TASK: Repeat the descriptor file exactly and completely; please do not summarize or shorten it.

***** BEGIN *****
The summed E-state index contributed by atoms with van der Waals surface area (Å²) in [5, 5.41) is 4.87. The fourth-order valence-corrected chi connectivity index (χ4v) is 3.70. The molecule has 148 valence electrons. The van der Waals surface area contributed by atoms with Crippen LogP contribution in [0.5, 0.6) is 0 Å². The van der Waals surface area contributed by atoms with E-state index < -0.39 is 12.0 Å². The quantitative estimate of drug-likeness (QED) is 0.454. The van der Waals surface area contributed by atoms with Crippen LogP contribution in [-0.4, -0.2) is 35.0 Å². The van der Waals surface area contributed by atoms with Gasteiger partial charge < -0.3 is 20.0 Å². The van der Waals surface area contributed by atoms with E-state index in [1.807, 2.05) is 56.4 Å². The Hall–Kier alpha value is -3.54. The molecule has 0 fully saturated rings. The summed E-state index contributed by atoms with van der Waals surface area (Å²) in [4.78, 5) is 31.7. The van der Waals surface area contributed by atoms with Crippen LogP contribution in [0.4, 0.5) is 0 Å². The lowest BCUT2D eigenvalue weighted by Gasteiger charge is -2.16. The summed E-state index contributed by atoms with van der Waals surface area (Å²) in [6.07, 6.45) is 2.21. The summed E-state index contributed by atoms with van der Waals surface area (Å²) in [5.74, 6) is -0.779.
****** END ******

The summed E-state index contributed by atoms with van der Waals surface area (Å²) in [5, 5.41) is 4.87. The fourth-order valence-corrected chi connectivity index (χ4v) is 3.70. The molecule has 148 valence electrons. The van der Waals surface area contributed by atoms with Crippen LogP contribution in [0.5, 0.6) is 0 Å². The van der Waals surface area contributed by atoms with E-state index < -0.39 is 12.0 Å². The quantitative estimate of drug-likeness (QED) is 0.454. The van der Waals surface area contributed by atoms with Crippen LogP contribution in [-0.4, -0.2) is 35.0 Å². The van der Waals surface area contributed by atoms with Gasteiger partial charge < -0.3 is 20.0 Å². The van der Waals surface area contributed by atoms with E-state index in [1.807, 2.05) is 56.4 Å². The Hall–Kier alpha value is -3.54. The molecule has 0 fully saturated rings. The summed E-state index contributed by atoms with van der Waals surface area (Å²) in [4.78, 5) is 31.7. The van der Waals surface area contributed by atoms with Crippen LogP contribution in [0.4, 0.5) is 0 Å². The lowest BCUT2D eigenvalue weighted by Gasteiger charge is -2.16. The summed E-state index contributed by atoms with van der Waals surface area (Å²) in [6.07, 6.45) is 2.21. The summed E-state index contributed by atoms with van der Waals surface area (Å²) in [5.74, 6) is -0.779.